Lord of All
(14) Yahweh supports all who fall and raises up all who are bowed down. (15) The eyes of all wait upon you, and you give to them their food at just the right time. (16) You open your hand and satisfy the desire of every living thing. (17) Yahweh (is) righteous in all his ways and kind in all his works. (18) Yahweh (is) near to all who call on him, to all who call on him in truth. (19) He fulfills the desire of those who fear him. He also hears their cry for help and delivers them. (20) Yahweh preserves all who love him, but all the wicked he will destroy. (21) My mouth will speak the praise of Yahweh, and let all flesh bless his holy name forever and ever.
As we finish Psalm 145 with this segment, we should note the repetition of “all” which David uses a total of fifteen times (first in vs. 8 and then in vss. 10, 13, 14, 15, 16 (“every”), 17, 18, 20, and 21). This constant use of “all,” unique to this psalm, gives it a distinct flavor. Of these many occurrences, only one (vs. 20) refers to Yahweh’s enemies. All the others refer either to the kindness and mercy which Yahweh shows to all those he loves or to his gracious character. One other repetition is found in this segment. “Call on him” is used twice in one verse as a rhetorical device to give it emphasis (vs. 18).
OUTLINE (a question answered)
Why should all flesh praise Yahweh?
- He provides for the needs of all who look to him. (14-16)
- His righteousness and graciousness are seen in all his ways. (17)
- His love is shown to all who call on him. (18-21)
All who trust in Yahweh will be the beneficiaries of his loving care.
The English language contains a number of words that carry an all-inclusive or all-exclusive meaning. In the all-inclusive category we would list words like “everyone…infinite…endless…unlimited,” and the word used so frequently in this psalm, “all.” In the all-exclusive grouping, we would list words like “none…nothing…no one…unique…one of a kind…matchless.” In ordinary, everyday usage, many of these words fail to retain their precise meanings. For example, “unique” can mean “unusual,” “distinctive,” or “extraordinary” rather than the technically correct meaning “unequaled,” “unparalleled,” or “one of a kind.”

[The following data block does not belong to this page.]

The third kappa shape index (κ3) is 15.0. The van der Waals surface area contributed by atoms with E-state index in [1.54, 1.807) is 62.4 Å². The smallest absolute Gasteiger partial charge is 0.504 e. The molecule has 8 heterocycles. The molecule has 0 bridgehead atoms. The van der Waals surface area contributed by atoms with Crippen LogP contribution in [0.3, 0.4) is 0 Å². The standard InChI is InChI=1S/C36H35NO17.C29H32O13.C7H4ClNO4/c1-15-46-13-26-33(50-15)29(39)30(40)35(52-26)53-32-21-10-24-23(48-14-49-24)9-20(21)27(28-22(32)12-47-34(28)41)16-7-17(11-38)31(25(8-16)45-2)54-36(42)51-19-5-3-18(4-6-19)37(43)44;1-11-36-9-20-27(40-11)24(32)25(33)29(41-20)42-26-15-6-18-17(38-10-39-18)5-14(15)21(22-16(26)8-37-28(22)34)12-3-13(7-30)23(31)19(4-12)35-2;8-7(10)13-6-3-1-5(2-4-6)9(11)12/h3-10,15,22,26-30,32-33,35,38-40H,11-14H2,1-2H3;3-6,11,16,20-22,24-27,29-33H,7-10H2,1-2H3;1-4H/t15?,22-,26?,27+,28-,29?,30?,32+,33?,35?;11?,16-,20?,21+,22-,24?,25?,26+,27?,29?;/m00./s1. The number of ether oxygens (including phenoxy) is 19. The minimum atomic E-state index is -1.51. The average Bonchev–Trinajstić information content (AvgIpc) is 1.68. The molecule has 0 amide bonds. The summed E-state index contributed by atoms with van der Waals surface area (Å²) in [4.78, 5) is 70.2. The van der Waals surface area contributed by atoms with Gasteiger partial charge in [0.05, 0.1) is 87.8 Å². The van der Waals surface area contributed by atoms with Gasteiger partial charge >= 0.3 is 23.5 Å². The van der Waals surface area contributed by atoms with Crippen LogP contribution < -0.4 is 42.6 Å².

Whatever words we use to describe God and his works, we do well to make sure that we understand the precise meaning of the terms we use. When we say that God is “unique,” this should convey that there is no other being in the universe like him. When David used the word “all” fifteen times in Psalm 145, he really meant “all without exception.” Yahweh is a God without limits, without boundaries, infinitely good, uniquely perfect, and beyond our understanding. He truly is the God who defines the literal meaning of “all” in every possible way. That is why we, the beneficiaries of his grace, should do everything in our power, use all the resources at our disposal, to praise his matchless name.